-- Robert Preidt
FRIDAY, Dec. 23 (HealthDay News) -- Fears about the emotional,
financial, social and legal consequences of divorce explain why the
percentage of married adults in the United States has reached an
all-time low, researchers report.
The study of 122 people in cohabitating couples found that 67
percent said they worried about having to deal with the fallout of
divorce, the University of Central Oklahoma and Cornell University
researchers said in a Cornell news release.
Compared to working-class people, their middle-class
counterparts had a more favorable view of marriage and regarded
cohabitation as a natural stepping stone to marriage.
Lower-income women were especially likely to have doubts about
the "trap" of marriage. Many believed it would lead to more
domestic responsibilities with few benefits or that it could hard
to get out of a marriage if things go wrong.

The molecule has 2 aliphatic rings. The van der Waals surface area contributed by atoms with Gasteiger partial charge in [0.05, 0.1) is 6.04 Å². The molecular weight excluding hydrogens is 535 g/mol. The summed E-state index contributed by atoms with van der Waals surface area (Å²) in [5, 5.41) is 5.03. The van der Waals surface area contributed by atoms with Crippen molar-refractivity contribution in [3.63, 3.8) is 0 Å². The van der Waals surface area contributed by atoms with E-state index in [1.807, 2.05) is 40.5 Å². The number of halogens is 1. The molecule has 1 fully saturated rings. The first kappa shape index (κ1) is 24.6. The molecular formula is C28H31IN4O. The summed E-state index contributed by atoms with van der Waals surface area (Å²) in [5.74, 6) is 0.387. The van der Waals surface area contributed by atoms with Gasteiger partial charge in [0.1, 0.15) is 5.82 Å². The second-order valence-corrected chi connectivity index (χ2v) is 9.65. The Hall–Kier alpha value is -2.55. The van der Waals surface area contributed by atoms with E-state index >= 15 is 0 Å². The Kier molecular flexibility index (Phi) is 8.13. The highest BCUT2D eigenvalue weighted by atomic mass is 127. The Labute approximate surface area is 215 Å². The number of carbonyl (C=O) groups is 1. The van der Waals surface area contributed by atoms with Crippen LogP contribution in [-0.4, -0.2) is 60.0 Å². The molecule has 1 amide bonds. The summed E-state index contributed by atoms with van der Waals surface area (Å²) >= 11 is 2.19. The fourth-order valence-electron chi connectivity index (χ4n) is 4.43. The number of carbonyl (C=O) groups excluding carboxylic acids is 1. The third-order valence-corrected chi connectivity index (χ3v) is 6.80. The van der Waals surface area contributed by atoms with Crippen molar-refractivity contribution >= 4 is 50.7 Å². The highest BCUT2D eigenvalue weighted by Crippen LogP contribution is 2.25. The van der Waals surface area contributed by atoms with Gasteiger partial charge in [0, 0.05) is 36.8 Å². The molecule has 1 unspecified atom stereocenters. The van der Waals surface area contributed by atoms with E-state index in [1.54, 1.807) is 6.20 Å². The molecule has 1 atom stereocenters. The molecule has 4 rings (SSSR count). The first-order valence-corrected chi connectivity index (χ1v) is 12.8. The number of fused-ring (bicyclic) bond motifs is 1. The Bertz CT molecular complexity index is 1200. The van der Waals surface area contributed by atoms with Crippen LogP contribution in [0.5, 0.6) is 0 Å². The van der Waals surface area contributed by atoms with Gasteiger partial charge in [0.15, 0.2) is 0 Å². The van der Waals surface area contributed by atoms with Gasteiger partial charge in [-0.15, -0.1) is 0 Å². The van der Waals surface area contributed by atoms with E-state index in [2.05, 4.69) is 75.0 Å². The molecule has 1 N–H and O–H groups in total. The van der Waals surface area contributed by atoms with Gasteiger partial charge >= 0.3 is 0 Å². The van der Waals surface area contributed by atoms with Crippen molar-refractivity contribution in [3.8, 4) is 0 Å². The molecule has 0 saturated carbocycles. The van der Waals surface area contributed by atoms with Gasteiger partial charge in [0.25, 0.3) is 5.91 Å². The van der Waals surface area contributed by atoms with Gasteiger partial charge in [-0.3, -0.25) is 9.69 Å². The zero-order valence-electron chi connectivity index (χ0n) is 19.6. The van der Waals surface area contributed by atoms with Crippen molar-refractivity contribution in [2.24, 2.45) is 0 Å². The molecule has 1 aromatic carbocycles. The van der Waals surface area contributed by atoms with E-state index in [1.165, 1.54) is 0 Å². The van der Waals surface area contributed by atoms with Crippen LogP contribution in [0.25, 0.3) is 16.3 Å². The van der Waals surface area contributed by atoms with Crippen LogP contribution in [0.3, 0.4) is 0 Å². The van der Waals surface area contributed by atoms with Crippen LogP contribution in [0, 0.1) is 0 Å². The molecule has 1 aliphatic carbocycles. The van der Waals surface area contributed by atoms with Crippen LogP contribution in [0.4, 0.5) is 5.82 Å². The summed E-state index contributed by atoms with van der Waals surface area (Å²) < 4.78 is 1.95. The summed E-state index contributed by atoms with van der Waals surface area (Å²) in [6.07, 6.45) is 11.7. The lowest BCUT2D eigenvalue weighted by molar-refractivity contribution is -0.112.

The researchers also found that cohabitating working-class
couples were more likely to view marriage as "just a piece of
paper," that would be nearly the same as their existing
These couples were twice as likely to have fears about being
stuck in a bad marriage once they became reliant on their partner's
share of income.
The study was published in the December issue of the journal
The findings could help premarital counselors devise lessons
that ease fears of divorce and address the specific concerns of
various socioeconomic classes, the researchers said.
The American Association for Marriage and Family Therapy offers
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